Sandesh (Bengali: সন্দেশ Shôndesh; Sylheti: হান্দেশ Handesh; Hindi: संदेश) is a dessert, originating from the Bengal region of the Indian subcontinent, created with milk and sugar.[better source needed] Some recipes of Sandesh call for the use of chhena or paneer (which is made by curdling the milk and separating the whey from it) instead of milk itself. Some people in the region of Dhaka call it pranahara (literally, heart 'stealer') which is a softer kind of sandesh, made with mawa and the essence of curd.
|Place of origin||Indian subcontinent|
|Region or state||Bengal region of the Indian subcontinent|
|Associated national cuisine||India, Bangladesh|
|Main ingredients||Chhana / paneer, sugar, jaggery (gur), condensed milk|
|Variations||Nolen gure sandesh, narom pauk sandesh, koda pauk sandesh, various flavorings|
|Cookbook: Sandesh Media: Sandesh|
A sweet dish by the name sandesh is mentioned in medieval Bengali literature, including Krittibas' Ramayana and lyrics of Chaitanya. However, the ingredients of this original dish are not known. This dish was most likely different from the modern chhena-based sandesh, being made of solidified kheer.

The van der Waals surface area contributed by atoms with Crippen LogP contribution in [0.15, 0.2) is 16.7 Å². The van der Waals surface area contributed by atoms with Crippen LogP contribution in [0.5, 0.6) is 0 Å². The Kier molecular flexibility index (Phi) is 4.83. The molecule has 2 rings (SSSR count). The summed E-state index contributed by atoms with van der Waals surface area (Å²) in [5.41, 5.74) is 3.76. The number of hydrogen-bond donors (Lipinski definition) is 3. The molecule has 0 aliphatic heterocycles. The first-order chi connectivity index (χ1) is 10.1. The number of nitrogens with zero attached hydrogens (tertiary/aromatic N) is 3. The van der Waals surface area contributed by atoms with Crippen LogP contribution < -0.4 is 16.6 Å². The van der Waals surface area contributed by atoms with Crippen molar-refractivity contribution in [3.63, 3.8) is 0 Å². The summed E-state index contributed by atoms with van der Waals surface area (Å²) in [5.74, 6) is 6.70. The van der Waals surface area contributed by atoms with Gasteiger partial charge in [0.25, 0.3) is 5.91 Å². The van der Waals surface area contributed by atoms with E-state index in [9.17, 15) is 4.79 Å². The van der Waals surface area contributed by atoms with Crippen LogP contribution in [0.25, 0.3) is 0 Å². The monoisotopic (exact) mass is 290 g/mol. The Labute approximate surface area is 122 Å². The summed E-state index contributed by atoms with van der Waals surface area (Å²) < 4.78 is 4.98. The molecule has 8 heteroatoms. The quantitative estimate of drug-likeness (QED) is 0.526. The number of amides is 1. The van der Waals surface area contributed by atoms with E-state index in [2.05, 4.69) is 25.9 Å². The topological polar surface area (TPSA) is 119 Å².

It is hard to determine when exactly sandesh started referring mainly to the chhena-based sweet instead of the kheer-based sweet. But it is known that by the second half of the 19th century, sandesh commonly referred to the chhena-based sweet. The Portuguese influence may have led to introduction of cheese (i.e. chhena) in sixteenth century.
Sandesh can be made with the use of chhena or cottage cheese. The simplest kind of sandesh in Bengal is the makha sandesh (makha = kneaded). It is prepared by tossing the chhena lightly with sugar over low heat. The sandesh is essentially hot, sweetened chhana. When shaped into balls, it is called kanchagolla (kancha = raw; golla = ball). For more complex and elaborately prepared sandesh, the chhana is dried and pressed, flavored with essence of fruits, and sometimes even colored, and cooked to many different levels of consistencies. Sometimes it is filled with syrup, blended with coconut or kheer, and molded into a variety of shapes such as conch shells, elephants, and fish. Another variant is nolen gurer sandesh, which is made with gur or jaggery. It is known for its brown or caramel colour that comes from nolen gur.
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- Harlan Walker, ed. (2000). Milk - Beyond the Dairy: Proceedings of the Oxford Symposium on Food and Cookery 1999. Oxford Symposium. p. 57. ISBN 978-1-903018-06-4.
- Michael Krondl (2011). Sweet Invention: A History of Dessert. Chicago Review Press. pp. 55–59. ISBN 978-1-55652-954-2.
- Chitrita Banerji (2006). The Hour of the Goddess: Memories of Women, Food, and Ritual in Bengal. Penguin. pp. 117–120. ISBN 978-0-14-400142-2.